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Interviews with Environmental Scientists about their New Books

New Books in Environmental Studies New Books Network

    • Naturwissenschaften

Interviews with Environmental Scientists about their New Books

    Ellen Griffith Spears, "Baptized in PCBs: Race, Pollution, and Justice in an All-American Town" (UNC Press, 2016)

    Ellen Griffith Spears, "Baptized in PCBs: Race, Pollution, and Justice in an All-American Town" (UNC Press, 2016)

    Professor Ellen Griffith Spears of the University of Alabama, author of Baptized in PCBs: Race, Pollution, and Justice in an All-American Town (University of North Carolina Press, 2016) discusses the decades long struggle for environmental and civil rights justice in Anniston, Alabama, and broader lessons to be learned from this fight to address one community's exposure to toxic chemicals.
    In the mid-1990s, residents of Anniston, Alabama, began a legal fight against the agrochemical company Monsanto over the dumping of PCBs in the city's historically African American and white working-class west side. Simultaneously, Anniston environmentalists sought to safely eliminate chemical weaponry that had been secretly stockpiled near the city during the Cold War. In this probing work, Ellen Griffith Spears offers a compelling narrative of Anniston's battles for environmental justice, exposing how systemic racial and class inequalities reinforced during the Jim Crow era played out in these intense contemporary social movements.
    Spears focuses attention on key figures who shaped Anniston--from Monsanto's founders, to white and African American activists, to the ordinary Anniston residents whose lives and health were deeply affected by the town's military-industrial history and the legacy of racism. Situating the personal struggles and triumphs of Anniston residents within a larger national story of regulatory regimes and legal strategies that have affected toxic towns across America, Spears unflinchingly explores the causes and implications of environmental inequalities, showing how civil rights movement activism undergirded Anniston's campaigns for redemption and justice.
    Beth A. English is director of the Liechtenstein Institute's Project on Gender in the Global Community at Princeton University. She also is a past president of the Southern Labor History Association.

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    • 32 Min.
    Phillipa Chong, “Inside the Critics’ Circle: Book Reviewing in Uncertain Times” (Princeton UP, 2020)

    Phillipa Chong, “Inside the Critics’ Circle: Book Reviewing in Uncertain Times” (Princeton UP, 2020)

    How does the world of book reviews work? In Inside the Critics’ Circle: Book Reviewing in Uncertain Times (Princeton University Press, 2020), Phillipa Chong, assistant professor in sociology at McMaster University, provides a unique sociological analysis of how critics confront the different types of uncertainty associated with their practice. The book explores how reviewers get matched to books, the ethics and etiquette of negative reviews and ‘punching up’, along with professional identities and the future of criticism. The book is packed with interview material, coupled with accessible and easy to follow theoretical interventions, creating a text that will be of interest to social sciences, humanities, and general readers alike.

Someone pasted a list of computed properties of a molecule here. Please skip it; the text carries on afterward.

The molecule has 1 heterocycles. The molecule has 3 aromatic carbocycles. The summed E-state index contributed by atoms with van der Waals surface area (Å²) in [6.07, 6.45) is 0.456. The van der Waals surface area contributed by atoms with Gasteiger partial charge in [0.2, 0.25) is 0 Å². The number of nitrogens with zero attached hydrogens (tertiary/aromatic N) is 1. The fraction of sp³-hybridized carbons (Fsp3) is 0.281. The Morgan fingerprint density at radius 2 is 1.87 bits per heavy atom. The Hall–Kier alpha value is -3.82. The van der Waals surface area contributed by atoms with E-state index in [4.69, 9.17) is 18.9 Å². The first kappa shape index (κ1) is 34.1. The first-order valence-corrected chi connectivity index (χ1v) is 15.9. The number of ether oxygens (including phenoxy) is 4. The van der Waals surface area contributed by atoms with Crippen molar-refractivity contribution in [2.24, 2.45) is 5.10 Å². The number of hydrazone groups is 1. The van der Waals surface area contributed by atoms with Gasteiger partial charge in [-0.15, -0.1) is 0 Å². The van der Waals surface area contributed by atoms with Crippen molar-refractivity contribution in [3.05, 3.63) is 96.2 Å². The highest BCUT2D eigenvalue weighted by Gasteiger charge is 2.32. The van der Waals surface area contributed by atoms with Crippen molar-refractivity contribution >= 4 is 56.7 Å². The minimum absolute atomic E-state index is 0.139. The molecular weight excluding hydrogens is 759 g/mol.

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    • 42 Min.
    Stephanie Kaza, "Green Buddhism: Practice and Compassionate Action in Uncertain Times" (Shambhala, 2019)

    Stephanie Kaza, "Green Buddhism: Practice and Compassionate Action in Uncertain Times" (Shambhala, 2019)

    Stephanie Kaza is Professor Emerita of Environmental Studies at the University of Vermont, and has written widely on Buddhism and the environment. She describes herself as a long-time lover of trees, a practicing Zen Buddhist, and an environmentalist. Green Buddhism: Practice and Compassionate Action in Uncertain Times (Shambhala, 2019) collects several essays, some written especially for this volume and others revised. They are by turns personal and reflective, and offer rich guidance for anyone who shares even one of her interests and concerns. A book to return to often.
    Jack Petranker is the Founder and Director of the Center for Creative Inquiry, and Director of the Mangalam Buddhist Center. He teaches Full Presence Mindfulness, and explores the link between the Dharma and the needs of our times.
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    • 1 Std. 5 Min.
    Robert Frank, "Under the Influence: Putting Peer Pressure to Work" (Princeton UP, 2020)

    Robert Frank, "Under the Influence: Putting Peer Pressure to Work" (Princeton UP, 2020)